Here’s to Type 2

Though type 1 and type 2 are both under the “diabetes umbrella,” it does not mean they are one in the same. I have type 1 diabetes, so a vast majority of my posts will be directed to those in the Type 1 community. Here is a post more for those who are dealing with type 2 diabetes.

I recently got an e-mail from the American Recall Center asking me to do a blog post about their new website, so I thought I would do a little bit of research.

American Recall Center | www.iamatype1diabetic.com

The American Recall Center is a new medical information site aimed at bringing consumers the most up-to-date FDA information in easy to understand, plain language terms. In research, I found that there are no other sites out there with the same mission: to make complicated medical information easy to understand. That’s why I’m so excited about this new endeavor!

The American Recall Center is focused on empowering individuals with medical information. They cover a large variety of medical information from prescription and medical device safety, to how maintain a healthy lifestyle. All of their writing is very straightforward and in easy terms, so that everyone can leave with a better understanding of information covered.

I did a search for “diabetes,” and came up with an article called Understanding Your Diabetes Medication by Debra Gordon.  The article was very interesting, and I thought it could help a lot of those who are newly diagnosed with type 2 diabetes…. and I again stress this because Type 1 is not preventable! And Type 1’s can not take oral medication.

For those dealing with type 1 and type 2 diabetes, remember, no matter what medications you’re taking, diet and exercise must be a part of your quest to manage your diabetes. But if you’re doing everything right and your blood glucose remains stubbornly high, it’s time to ask your doctor about next steps.

2014 Walk to Cure Diabetes

I’ve been doing the Western NY Chapter and the Westchester County Chapter JDRF Walk to Cure Diabetes since 2001. It’s that time of the year again to begin my efforts for the Western New York Chapter being held at Delaware Park in Buffalo, NY on June 8th, 2014.

My team is Calla’s Crusaders and we are taking steps to help JDRF achieve its goal of improving the lives of all people affected by type 1 diabetes (T1D) by accelerating progress on the most promising opportunities for curing, better treating, and preventing T1D. By joining our walk team or making a donation, you will be helping us to raise funds to directly support research with the greatest potential to conquer this disease.Make A Donation to JDRF and support Calla's Crusaders in the 2014 Walk to Cure Diabetes | www.iamatype1diabetic.com

teamwalkpage

The JDRF Walk to Cure Diabetes is a fun, happy, healthy, and effective way to show your support for all those living with type 1 diabetes (T1D) and to raise funds for JDRF—the leading global organization focused on T1D research.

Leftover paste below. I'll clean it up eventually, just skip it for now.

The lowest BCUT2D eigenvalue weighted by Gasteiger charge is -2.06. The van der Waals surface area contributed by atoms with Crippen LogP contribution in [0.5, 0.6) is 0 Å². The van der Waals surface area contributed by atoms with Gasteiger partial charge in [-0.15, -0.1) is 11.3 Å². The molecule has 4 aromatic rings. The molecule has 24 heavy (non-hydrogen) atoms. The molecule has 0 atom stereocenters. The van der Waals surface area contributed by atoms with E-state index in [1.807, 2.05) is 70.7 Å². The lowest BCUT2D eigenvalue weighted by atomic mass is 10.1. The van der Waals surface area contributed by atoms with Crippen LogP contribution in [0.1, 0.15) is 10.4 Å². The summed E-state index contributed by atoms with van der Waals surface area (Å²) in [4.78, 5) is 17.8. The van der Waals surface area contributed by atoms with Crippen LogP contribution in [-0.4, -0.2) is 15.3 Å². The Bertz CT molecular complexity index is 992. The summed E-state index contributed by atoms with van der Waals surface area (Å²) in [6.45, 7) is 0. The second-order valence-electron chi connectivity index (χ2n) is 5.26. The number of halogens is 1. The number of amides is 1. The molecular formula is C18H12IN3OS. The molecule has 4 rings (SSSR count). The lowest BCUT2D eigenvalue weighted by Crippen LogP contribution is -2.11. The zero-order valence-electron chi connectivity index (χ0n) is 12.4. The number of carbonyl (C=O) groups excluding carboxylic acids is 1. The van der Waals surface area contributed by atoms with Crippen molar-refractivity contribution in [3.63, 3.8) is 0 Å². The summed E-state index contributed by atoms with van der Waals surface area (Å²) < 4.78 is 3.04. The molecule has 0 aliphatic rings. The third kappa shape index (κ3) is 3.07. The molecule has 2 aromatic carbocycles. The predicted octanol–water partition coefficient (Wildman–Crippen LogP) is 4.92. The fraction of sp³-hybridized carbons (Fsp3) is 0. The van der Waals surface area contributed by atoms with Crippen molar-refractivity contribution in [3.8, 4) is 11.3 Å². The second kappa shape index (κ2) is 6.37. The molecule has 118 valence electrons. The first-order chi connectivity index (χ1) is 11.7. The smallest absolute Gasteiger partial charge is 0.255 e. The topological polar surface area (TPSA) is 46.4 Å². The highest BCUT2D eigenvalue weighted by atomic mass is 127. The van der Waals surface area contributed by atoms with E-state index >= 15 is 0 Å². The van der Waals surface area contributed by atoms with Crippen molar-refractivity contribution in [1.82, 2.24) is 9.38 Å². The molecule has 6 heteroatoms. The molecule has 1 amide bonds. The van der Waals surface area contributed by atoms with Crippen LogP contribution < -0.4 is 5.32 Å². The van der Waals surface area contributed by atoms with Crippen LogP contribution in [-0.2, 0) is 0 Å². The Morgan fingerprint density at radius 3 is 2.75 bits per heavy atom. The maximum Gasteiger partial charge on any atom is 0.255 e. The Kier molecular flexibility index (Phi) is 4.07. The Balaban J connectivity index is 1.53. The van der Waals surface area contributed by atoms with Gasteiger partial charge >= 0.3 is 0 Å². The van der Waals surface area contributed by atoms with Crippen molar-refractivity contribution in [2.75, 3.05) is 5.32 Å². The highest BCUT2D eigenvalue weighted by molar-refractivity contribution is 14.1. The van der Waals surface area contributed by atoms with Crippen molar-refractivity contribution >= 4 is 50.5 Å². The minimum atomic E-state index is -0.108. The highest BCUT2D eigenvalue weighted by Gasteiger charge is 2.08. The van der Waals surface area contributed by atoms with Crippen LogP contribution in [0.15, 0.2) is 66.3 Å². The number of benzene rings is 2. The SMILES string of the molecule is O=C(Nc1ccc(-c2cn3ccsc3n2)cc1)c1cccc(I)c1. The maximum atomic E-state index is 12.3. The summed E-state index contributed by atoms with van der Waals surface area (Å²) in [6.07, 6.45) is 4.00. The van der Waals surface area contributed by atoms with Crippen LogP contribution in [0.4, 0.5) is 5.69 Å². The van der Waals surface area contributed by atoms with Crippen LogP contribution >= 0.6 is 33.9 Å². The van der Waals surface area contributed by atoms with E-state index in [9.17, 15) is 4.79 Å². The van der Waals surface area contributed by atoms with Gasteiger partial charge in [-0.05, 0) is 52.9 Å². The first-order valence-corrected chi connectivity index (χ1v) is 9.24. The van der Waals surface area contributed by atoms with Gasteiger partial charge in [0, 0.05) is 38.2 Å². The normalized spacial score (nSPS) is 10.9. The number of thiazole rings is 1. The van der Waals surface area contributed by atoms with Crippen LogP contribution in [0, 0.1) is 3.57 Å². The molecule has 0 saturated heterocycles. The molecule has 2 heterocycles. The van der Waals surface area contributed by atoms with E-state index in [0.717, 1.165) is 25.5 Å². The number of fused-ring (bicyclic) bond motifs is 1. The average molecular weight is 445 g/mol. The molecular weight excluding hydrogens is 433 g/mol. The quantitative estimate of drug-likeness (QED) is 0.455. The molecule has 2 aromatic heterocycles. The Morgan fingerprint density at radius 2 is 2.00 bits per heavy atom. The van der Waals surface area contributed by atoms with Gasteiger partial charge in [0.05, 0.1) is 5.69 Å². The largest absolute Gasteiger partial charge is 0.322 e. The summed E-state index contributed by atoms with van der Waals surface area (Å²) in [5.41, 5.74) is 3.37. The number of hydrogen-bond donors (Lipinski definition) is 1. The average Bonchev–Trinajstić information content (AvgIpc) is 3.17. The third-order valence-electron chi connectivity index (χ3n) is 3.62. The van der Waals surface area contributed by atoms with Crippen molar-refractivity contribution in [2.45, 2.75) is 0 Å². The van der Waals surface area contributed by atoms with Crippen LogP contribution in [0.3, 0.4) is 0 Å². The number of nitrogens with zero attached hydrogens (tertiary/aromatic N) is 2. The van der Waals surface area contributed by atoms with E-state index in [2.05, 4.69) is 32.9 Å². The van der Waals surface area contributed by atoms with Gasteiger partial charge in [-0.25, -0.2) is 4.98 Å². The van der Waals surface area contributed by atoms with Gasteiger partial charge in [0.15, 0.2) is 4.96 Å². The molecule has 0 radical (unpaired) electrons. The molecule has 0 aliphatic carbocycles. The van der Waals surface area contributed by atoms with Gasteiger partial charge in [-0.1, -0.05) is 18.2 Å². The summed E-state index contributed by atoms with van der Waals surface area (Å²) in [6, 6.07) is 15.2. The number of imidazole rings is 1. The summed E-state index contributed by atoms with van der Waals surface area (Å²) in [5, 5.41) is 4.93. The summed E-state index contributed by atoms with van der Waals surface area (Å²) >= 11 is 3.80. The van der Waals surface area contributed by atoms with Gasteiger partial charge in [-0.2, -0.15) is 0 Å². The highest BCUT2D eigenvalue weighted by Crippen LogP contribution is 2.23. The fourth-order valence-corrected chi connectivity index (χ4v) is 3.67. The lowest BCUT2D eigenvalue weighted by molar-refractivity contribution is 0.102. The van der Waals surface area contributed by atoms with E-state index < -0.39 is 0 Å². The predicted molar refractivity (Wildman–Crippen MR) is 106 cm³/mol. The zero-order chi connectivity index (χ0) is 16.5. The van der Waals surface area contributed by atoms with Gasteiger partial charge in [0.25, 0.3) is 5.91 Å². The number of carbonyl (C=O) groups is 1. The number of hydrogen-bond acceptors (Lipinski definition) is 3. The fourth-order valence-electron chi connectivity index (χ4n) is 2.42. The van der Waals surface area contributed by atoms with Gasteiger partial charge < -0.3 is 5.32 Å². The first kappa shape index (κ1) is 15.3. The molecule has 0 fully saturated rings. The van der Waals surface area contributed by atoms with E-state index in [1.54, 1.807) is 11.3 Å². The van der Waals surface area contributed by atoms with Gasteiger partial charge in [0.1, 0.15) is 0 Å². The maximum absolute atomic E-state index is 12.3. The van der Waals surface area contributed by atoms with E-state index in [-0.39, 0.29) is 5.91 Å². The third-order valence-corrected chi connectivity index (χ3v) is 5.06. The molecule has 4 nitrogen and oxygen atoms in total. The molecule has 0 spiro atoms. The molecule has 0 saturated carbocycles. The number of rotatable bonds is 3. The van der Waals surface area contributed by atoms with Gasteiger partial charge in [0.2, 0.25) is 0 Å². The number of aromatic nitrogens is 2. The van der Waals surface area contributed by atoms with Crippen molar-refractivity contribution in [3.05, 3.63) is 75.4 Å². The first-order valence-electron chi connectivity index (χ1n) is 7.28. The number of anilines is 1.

Calla Rusch, the team captain, has been a type 1 diabetic (T1D) for the last 17 years, since she was 9 years old. She is currently on an OmniPod insulin pump, which controls blood sugars levels better, but still is not a cure for diabetes. She also uses the Dexcom CGM to continuously monitor her blood sugar levels.
Watch My Diabetes Story | www.iamatype1diabetic.com

We are motivated by the courage and perseverance of those facing the everyday challenges of type 1 diabetes – they are the reason we challenge ourselves to give more, to do more, to achieve more. We challenge ourselves to make a real difference in the lives of those with T1D.

This year, I am expanding my efforts to raise money for JDRF by selling our specially made Calla’s Crusaders T-Shirts online. As of right now, they are pre-sale and will be available for shipping sometime in May.

Buy a Calla's Crusaders T-Shirt to Show Diabetes Support | www.iamatype1diabetic.com

Spring Forward – Diabetic Style!

Spring Forward Diabetic Style | What devices do you need to change the time on? | www.iamatype1diabetic.com

This whole “clock changing” thing always gets me off my normal diabetic schedule. This morning I woke up to my alarm at 7:30. I got up, got dressed and started to get ready for work… yes, I work on Sunday mornings!

I checked my blood sugar level. I double checked the number with my CGM. I looked up at the clock in the kitchen while eating my breakfast. 6:55 am. WTF?!? Oh yeah, clocks went back! For a moment there, I felt relieved that I could relax for a little bit… but I guess life just can’t be that easy.

I ran off to work. My car clock is always the first thing that needs to be changed. I can’t stand it when it’s off — and it makes me think too much.  The clock in the car is the thing I look at the most when checking the time…. because I am constantly checking the time!